Lichfield & Coventry

Wills & Administrations at Lichfield & Coventry 1516-1652

British Record Society volume 7

Published December 1892

Locating the original documents

Where are the originals held?

The original wills are held at Lichfield Record Office. To obtain a copy of the original will or administration, download a copyright / order form from the website. Complete this and post with the remittance for the cost of the will etc to Lichfield Record Office. A copy of Lichfield Record Office’s Fees and Charges is also available on line. Currently there is a standard charge irrespective of the number of pages.

What information from the document do I need to locate the original?

  • Testator's name
  • Place
  • Year/ date
  • Folio

About the index

Between 1541 and 1836 the diocese of Lichfield and Coventry was extensive, covering the entire counties of Staffordshire and Derbyshire, north Shropshire and north Warwickshire. The bishop of Lichfield and Coventry had general jurisdiction over probate within this area, which was exercised through the Lichfield Consistory Court. This volume is an index to all wills and other testamentary documents recorded at Lichfield and Coventry 1516-1652.

In detail the material covered by the present volume covers wills and administrations 1516-1652 registered in the consistory court of Lichfield plus extant testamentary documents in the various 'peculiar' courts whose records were deposited at Lichfield.

Please note that there are few documents found in the peculiars prior to 1652 so those up to 1790 for the following have also been included.

All in the county of Warwick:

  • Manorial Court of Baddesley Clinton
  • Manorial Court of Barston
  • Prebendal Court of Bishops Itchington
  • Prebendal Court of Bishops Tachbrook
  • Manorial Court of Knowle
  • Manorial and Peculiar Court of Packwood
  • Manorial Court of Temple Balsall
  • Peculiar Court of Dale Abbey, Derbyshire

The records of the Lichfield Consistory Court, previous to 1652, are divided into five series by date. Within these series the entries are grouped under the most common spelling for the surname alphabetically by year.

Dates of pre 1752 wills and admons etc are given in 'Old Style' or Julian Calendar.

Introduction to the Original Volume

The present volume, the seventh issued in the Index Library, contains references to some 50,000 testamentary records at Lichfield and Birmingham. The diocese of Lichfield and Coventry was, until the year 1541, one of the largest in England, including the whole of the counties of Stafford, Chester, and Derby, parts of Shropshire, Warwickshire, Lancashire, Westmorland and Yorkshire, and extending into Wales held testamentary jurisdiction over some small portions of Flintshire and Denbighshire. Some few Nottinghamshire, Leicestershire and Lincolnshire wills may also be found in the present volume.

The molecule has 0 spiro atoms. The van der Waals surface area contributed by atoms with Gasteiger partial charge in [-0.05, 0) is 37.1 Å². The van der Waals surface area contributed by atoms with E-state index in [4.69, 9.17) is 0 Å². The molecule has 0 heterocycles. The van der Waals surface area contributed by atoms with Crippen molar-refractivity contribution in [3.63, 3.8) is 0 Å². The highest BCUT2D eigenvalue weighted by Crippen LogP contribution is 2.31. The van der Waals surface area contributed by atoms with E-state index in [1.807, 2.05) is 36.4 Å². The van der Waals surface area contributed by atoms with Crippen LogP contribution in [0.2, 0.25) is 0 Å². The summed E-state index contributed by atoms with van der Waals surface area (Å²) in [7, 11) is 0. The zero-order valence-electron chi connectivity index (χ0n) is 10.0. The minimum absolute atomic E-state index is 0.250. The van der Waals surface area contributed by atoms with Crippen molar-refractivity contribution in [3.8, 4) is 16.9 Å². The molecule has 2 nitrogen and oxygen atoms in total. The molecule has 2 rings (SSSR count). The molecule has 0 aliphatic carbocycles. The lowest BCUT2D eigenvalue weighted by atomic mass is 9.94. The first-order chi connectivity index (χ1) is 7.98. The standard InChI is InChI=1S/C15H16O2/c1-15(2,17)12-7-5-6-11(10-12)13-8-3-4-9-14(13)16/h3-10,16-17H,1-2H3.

In 1541 King Henry VIII created the diocese of Chester, and took away from the jurisdiction of the Bishop of Lichfield and Coventry the whole of Cheshire and the portions of Lancashire, Westmorland and Yorkshire. No further change was made in the boundaries of the diocese during the period which is covered by the present calendar. But it may be worth while to note that, by an order in council dated 22nd December, 1836, the name of Coventry was omitted from the title of this See, and it is now known as the Bishopric of Lichfield.

Until the abolition of the episcopal jurisdiction in 1857 it was customary for the Consistory Court to itinerate throughout the diocese, and the place of probate of wills may always be found noted in the Act Books until those books cease in 1638. After that date the place of probate will generally be found noted on the endorsement of the Will.

For the Wills of testators resident before 1541, in what forms the modern See of Chester, searches must be made either in the present volume or in the new calendar of the Prerogative Courts of Canterbury, in which province the diocese of Lichfield is included. As Wills were always provable in the Prerogative Court, search for testators belonging to this See at any period should also be made in the P.C.C. calendars at Somerset House. It may also be mentioned that there are some Derbyshire Wills of a very early date proved at Lincoln.

With the exception of a few documents in the court of the Dean and Chapter no Wills of any early date appear to be extant in any of the minor courts, the various 'peculiars' which had the privilege of probate of wills. The records of the Consistory court are now deposited in the Probate Registry at Lichfield.

The present volume contains calendars to all the Wills and other testamentary documents recorded at Lichfield before the year 1652.

Series I - V

The records of the Lichfield Consistory Court, previous to 1652, are divided into five series.

Series I. and II. include only 177 Wills.